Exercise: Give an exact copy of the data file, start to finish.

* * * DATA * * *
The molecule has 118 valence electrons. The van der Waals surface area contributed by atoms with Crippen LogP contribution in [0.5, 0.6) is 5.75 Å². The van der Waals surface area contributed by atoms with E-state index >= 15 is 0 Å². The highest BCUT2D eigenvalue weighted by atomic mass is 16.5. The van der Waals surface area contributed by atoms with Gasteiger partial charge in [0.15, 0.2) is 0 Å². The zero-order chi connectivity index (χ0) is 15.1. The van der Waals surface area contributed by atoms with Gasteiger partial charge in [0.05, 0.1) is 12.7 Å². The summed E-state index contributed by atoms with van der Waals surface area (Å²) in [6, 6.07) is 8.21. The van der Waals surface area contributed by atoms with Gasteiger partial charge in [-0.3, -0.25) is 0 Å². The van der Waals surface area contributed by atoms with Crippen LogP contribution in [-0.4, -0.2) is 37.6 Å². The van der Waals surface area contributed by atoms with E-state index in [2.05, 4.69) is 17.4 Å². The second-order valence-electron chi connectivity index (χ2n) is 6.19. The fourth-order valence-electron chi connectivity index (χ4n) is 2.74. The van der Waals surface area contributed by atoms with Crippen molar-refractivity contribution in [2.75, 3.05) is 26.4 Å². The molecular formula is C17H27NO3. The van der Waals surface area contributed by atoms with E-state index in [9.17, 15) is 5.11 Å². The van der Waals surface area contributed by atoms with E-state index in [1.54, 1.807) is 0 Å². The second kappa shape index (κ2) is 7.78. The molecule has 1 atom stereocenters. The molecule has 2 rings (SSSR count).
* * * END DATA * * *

The molecule has 118 valence electrons. The van der Waals surface area contributed by atoms with Crippen LogP contribution in [0.5, 0.6) is 5.75 Å². The van der Waals surface area contributed by atoms with E-state index >= 15 is 0 Å². The highest BCUT2D eigenvalue weighted by atomic mass is 16.5. The van der Waals surface area contributed by atoms with Gasteiger partial charge in [0.15, 0.2) is 0 Å². The zero-order chi connectivity index (χ0) is 15.1. The van der Waals surface area contributed by atoms with Gasteiger partial charge in [0.05, 0.1) is 12.7 Å². The summed E-state index contributed by atoms with van der Waals surface area (Å²) in [6, 6.07) is 8.21. The van der Waals surface area contributed by atoms with Gasteiger partial charge in [-0.3, -0.25) is 0 Å². The van der Waals surface area contributed by atoms with Crippen LogP contribution in [-0.4, -0.2) is 37.6 Å². The van der Waals surface area contributed by atoms with E-state index in [2.05, 4.69) is 17.4 Å². The second-order valence-electron chi connectivity index (χ2n) is 6.19. The fourth-order valence-electron chi connectivity index (χ4n) is 2.74. The van der Waals surface area contributed by atoms with Crippen molar-refractivity contribution in [2.75, 3.05) is 26.4 Å². The molecular formula is C17H27NO3. The van der Waals surface area contributed by atoms with E-state index in [9.17, 15) is 5.11 Å². The van der Waals surface area contributed by atoms with E-state index in [1.54, 1.807) is 0 Å². The second kappa shape index (κ2) is 7.78. The molecule has 1 atom stereocenters. The molecule has 2 rings (SSSR count).